Talley’s eye for extravagance is infused by the pageantry of church-going in North Carolina, his grandmother’s pursuit for the best she could afford, and reading Vogue, which wallpapered his room. 

Gospel according to André

As a part of Andy Warhol’s entourage at Interview magazine, Talley is afforded entry into the best parties, creative circles and interviews with the top echelons where the worlds of art and fashion collide. Talley’s entrance into the highest ranks of fashion comes after his first meeting with designer Karl Lagerfeld in May 1975 for Interview magazine. 

Talley’s career is credited to his knowledge, manners and homework, a message that is consistent in his memoir and the 2017 documentary, The Gospel According to André, (bring tissues with you when you watch the film). 

“The only reason [Karl Lagerfeld and I]  became friends was because I did my homework and research, which is very vital in anything in life,” Talley said in his 2013 address at Oxford University. 

Talley’s relationships with the high rollers and social-doers of fashion and high society is something out of a fairytale: lunches with Yves Saint Laurent, attending Paloma Picasso’s wedding, weekends at Lagerfeld’s chateaus and wild nights of partying with Bianca Jagger at Studio 54.   

“I wore a silver asbestos fireman’s jacket as an evening topcoat as I jotted down the names of all the various people going into a party. I recognised almost everyone; that’s the kind of knowledge I’d gained from reading every issue of Vogue since I was a child,” writes Talley in The Chiffon Trenches. “I soon made it from the sidewalk to the sitting rooms of the plush homes of the fashion elite as they began inviting me into their parties.”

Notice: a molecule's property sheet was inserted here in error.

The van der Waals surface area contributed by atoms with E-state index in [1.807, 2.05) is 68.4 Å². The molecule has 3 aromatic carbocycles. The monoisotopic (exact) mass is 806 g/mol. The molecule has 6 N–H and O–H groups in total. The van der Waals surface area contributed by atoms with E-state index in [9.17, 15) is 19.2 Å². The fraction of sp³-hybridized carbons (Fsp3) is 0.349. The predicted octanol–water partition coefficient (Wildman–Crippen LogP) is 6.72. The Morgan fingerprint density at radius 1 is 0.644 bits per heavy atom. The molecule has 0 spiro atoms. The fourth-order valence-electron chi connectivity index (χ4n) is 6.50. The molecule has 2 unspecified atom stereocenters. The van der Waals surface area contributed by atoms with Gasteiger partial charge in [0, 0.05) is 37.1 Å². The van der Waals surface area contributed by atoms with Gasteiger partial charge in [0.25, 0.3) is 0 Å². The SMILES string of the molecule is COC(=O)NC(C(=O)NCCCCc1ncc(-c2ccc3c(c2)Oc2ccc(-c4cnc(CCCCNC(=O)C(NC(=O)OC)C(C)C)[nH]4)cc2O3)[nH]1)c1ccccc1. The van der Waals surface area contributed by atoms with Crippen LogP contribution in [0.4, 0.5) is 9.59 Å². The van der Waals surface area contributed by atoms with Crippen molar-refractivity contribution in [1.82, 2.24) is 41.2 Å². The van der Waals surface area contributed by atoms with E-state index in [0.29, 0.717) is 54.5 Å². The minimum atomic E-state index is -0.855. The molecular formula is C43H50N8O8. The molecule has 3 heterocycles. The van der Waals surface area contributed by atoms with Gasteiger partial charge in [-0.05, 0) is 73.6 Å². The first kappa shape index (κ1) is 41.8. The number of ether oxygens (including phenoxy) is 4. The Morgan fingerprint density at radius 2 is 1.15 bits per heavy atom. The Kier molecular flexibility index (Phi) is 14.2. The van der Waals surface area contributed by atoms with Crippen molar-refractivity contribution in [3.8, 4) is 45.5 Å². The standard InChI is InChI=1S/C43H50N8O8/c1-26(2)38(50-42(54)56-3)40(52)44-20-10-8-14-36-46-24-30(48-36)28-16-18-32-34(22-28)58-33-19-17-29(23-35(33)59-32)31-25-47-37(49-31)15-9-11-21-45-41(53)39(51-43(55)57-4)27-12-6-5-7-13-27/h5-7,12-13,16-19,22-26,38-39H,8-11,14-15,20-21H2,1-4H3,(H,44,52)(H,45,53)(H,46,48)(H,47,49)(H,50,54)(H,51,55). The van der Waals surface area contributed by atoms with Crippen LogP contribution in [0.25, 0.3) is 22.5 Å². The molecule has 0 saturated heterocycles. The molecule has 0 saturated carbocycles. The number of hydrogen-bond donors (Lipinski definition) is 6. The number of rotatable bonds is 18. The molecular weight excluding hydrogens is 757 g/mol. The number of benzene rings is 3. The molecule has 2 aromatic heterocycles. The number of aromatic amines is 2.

Andre-leon-talley-lagerfeld: André Leon Talley with Chanel designer and close friend, Karl Lagerfeld

Scarlett ’n the Hood

What is noticeable to those who study Talley’s editorials and creative direction is that it is almost wiped from the pages of Vogue in a way that differs from other fashion media alumni like Grace Coddington, Polly Mellen and Tonne Goodman. A lot of his work is detailed and meticulous, which turned fashion’s narrative on its head, and made people look at race when the topic of race in fashion was ignored.  

A 1996 Vanity Fair editorial styled by Talley and shot by Lagerfeld reimagines Gone With the Wind by casting Naomi Campbell as Scarlett O’Hara and white, male fashion heavyweights as her servants, titled Scarlett ‘N The Hood. Givenchy designer John Galliano is pictured mopping floors and Manolo Blahnik (the Bernini of shoes) poses barefoot as a gardener. At Lagerfeld’s home in Paris, Campbell as Scarlett O’Hara saunters down the grand staircase in strapless haute couture dress from John Galliano’s debut 1996 couture collection. 

“Pushing back in such a subversive way felt bold and daring. Again, it was a quiet form of activism. My way of approaching diversity in the world of fashion was to communicate with the power of suggestion,” Talley writes. “I never demanded representation and diversity of models; I finessed.”

Talley’s writings of the fashion industry are beautiful, sincere and sharp-witted, even when the fashion industry is not the kindest to him. He is the master of descriptions written with sincere bravado that is fantastic and bombastic, and infused with his larger than life personality. Talley describes clothing as if he has worn them himself. 

As the legacies of Talley’s contemporaries like Lagerfeld and Saint Laurent are continued, so should Talley’s who was “a fashion addict, dramatic in attire and appearance”.

André Leon Talley and Naomi Campbell at the MET Ball 2006